KRAS indicates v-Ki-ras2 Kirsten Rat Sarcoma Viral Oncogene Homologue. To convert creatinine clearance to mL/s/m2, multiply by 0.0167. The full analysis set included all randomized patients; the safety analysis set included all patients who received at least 1 dose of randomized investigational product (selumetinib or placebo).aPatients could be prescreened if the investigator considered it appropriate for the patient to consent to central KRAS mutation status screening of archival tumor material prior to consenting to the main study. bSpecific reasons for exclusion of 2457 prescreened patients are not available. cAn individual patient could have had more than 1 reason for exclusion.dSevere noncompliance was based on the Case Report Form categories. The choices were patient decision, adverse event, severe noncompliance to protocol, condition under investigation worsened, and other.eIneligible due to cardiac conditions as specified in the protocol and World Health Organization performance status higher than 1.fAt the time of data cutoff (June 7, 2016).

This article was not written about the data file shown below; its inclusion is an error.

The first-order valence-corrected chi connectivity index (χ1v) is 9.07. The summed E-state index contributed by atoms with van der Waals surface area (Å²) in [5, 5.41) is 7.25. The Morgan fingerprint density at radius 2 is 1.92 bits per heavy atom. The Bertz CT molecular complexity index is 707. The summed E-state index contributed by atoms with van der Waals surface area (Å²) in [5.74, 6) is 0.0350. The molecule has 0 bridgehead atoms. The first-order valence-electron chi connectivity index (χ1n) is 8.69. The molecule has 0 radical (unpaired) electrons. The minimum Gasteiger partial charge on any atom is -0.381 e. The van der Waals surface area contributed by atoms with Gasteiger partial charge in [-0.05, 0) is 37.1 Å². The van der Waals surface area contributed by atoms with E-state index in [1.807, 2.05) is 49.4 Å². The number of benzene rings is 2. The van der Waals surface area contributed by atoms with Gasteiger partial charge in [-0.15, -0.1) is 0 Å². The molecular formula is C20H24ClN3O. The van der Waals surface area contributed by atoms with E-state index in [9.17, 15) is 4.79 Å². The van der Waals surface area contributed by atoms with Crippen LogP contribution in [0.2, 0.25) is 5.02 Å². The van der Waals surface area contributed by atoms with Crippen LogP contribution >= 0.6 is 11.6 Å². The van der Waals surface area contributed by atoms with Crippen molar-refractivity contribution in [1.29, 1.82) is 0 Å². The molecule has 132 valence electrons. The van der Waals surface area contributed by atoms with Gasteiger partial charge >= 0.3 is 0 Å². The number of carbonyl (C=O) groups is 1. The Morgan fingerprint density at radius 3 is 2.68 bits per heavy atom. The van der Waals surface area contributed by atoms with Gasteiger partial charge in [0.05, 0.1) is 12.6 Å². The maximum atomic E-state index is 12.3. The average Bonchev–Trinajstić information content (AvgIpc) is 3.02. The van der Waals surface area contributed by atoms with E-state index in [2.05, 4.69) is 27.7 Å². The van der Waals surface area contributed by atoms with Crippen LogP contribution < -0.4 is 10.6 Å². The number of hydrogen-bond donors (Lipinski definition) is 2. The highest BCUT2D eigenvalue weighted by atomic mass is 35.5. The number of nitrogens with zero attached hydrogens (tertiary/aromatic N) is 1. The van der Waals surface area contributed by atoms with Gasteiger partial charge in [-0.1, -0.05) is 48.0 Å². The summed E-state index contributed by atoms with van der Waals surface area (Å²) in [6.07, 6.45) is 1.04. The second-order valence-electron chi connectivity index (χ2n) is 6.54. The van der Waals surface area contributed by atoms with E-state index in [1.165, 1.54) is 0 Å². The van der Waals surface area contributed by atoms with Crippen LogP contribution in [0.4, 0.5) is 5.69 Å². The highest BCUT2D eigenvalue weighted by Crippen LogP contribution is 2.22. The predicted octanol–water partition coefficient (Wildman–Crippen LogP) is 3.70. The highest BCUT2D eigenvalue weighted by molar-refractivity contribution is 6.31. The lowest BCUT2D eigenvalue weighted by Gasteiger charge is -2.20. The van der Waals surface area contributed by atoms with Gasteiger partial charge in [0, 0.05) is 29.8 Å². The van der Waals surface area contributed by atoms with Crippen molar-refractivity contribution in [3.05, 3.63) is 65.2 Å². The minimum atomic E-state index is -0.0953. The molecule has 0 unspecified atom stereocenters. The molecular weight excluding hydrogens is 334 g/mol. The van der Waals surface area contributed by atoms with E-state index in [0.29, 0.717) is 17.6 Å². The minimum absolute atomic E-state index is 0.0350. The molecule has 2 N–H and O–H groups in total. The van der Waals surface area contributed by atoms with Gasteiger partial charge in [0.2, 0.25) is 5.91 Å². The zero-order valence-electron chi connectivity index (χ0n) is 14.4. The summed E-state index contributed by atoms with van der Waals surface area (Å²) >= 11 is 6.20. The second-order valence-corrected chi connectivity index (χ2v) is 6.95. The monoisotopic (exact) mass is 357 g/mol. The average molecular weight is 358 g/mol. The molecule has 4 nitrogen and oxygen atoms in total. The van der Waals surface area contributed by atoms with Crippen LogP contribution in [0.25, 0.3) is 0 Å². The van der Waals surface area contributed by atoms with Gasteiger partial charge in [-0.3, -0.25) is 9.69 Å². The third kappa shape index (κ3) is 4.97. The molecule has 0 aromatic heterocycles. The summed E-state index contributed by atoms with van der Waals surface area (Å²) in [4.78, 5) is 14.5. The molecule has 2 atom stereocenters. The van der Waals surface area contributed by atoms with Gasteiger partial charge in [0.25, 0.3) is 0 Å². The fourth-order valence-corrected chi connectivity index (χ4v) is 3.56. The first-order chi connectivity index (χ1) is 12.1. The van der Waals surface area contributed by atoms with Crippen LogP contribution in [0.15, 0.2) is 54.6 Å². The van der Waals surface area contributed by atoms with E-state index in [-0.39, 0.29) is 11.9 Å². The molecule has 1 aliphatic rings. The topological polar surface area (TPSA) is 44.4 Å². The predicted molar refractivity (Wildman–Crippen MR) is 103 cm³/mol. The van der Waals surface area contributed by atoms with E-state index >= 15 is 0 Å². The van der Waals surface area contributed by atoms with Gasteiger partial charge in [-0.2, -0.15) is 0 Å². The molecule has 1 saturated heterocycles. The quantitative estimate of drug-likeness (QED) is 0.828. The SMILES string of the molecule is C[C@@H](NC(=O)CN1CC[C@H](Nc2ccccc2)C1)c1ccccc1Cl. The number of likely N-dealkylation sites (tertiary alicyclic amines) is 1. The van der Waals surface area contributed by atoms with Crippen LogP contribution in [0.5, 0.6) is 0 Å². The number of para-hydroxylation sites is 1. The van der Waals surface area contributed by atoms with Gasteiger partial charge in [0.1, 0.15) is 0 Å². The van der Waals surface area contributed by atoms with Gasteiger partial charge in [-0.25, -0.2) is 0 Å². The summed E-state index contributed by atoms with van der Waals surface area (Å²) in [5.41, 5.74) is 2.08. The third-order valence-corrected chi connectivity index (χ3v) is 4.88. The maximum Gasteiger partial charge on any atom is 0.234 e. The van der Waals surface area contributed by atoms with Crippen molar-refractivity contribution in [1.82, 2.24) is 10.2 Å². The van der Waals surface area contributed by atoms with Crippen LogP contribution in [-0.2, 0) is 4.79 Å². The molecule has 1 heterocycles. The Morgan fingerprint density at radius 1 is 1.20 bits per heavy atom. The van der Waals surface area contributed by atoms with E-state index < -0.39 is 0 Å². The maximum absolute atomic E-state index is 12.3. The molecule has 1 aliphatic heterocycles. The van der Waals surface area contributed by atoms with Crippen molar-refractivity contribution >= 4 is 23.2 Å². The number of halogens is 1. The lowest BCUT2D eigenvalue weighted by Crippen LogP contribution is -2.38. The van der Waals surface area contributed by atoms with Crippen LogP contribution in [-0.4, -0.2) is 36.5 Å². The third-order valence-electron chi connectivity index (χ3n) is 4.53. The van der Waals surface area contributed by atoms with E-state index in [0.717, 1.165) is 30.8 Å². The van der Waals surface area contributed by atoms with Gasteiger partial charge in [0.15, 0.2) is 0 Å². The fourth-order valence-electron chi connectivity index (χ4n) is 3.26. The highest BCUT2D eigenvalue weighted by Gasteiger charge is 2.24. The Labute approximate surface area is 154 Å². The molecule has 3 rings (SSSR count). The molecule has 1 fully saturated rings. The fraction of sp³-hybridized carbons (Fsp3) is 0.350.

• Farewell to a Cancer That Never Was

    Abstract Full Text
    JAMA. 2017; 317(18):1824-1825. doi: 10.1001/jama.2017.3969

    This Medical News story follows up on the recent downgrading of a form of thyroid cancer to a noncancerous neoplasm.

  • Trends in Thyroid Cancer Incidence and Mortality in the United States, 1974-2013

    Abstract Full Text
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    JAMA. 2017; 317(13):1338-1348. doi: 10.1001/jama.2017.2719

    This study uses SEER database data to compare thyroid cancer incidence and mortality rates in the United States by cancer type and stage between 1974 and 2013.

  • JAMA January 24, 2017

    Figure 1: County-Level Mortality From Neoplasms